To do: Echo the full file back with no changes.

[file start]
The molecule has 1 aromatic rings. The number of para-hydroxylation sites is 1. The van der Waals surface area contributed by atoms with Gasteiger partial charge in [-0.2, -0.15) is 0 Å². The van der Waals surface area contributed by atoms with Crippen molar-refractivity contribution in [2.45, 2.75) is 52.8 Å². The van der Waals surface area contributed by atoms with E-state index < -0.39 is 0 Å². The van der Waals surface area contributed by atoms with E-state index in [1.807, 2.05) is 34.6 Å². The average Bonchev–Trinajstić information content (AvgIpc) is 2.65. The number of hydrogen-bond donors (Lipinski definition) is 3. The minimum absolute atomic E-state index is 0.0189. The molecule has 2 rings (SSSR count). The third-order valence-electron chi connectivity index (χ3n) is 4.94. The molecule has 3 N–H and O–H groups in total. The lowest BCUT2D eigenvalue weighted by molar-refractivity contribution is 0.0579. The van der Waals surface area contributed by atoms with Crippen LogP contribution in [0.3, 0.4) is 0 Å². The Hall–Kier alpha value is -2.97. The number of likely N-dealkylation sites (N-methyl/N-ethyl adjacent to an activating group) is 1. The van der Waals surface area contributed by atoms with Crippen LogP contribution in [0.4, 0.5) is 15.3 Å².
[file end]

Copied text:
The molecule has 1 aromatic rings. The number of para-hydroxylation sites is 1. The van der Waals surface area contributed by atoms with Gasteiger partial charge in [-0.2, -0.15) is 0 Å². The van der Waals surface area contributed by atoms with Crippen molar-refractivity contribution in [2.45, 2.75) is 52.8 Å². The van der Waals surface area contributed by atoms with E-state index < -0.39 is 0 Å². The van der Waals surface area contributed by atoms with E-state index in [1.807, 2.05) is 34.6 Å². The average Bonchev–Trinajstić information content (AvgIpc) is 2.65. The number of hydrogen-bond donors (Lipinski definition) is 3. The minimum absolute atomic E-state index is 0.0189. The molecule has 2 rings (SSSR count). The third-order valence-electron chi connectivity index (χ3n) is 4.94. The molecule has 3 N–H and O–H groups in total. The lowest BCUT2D eigenvalue weighted by molar-refractivity contribution is 0.0579. The van der Waals surface area contributed by atoms with Crippen LogP contribution in [0.3, 0.4) is 0 Å². The Hall–Kier alpha value is -2.97. The number of likely N-dealkylation sites (N-methyl/N-ethyl adjacent to an activating group) is 1. The van der Waals surface area contributed by atoms with Crippen LogP contribution in [0.4, 0.5) is 15.3 Å².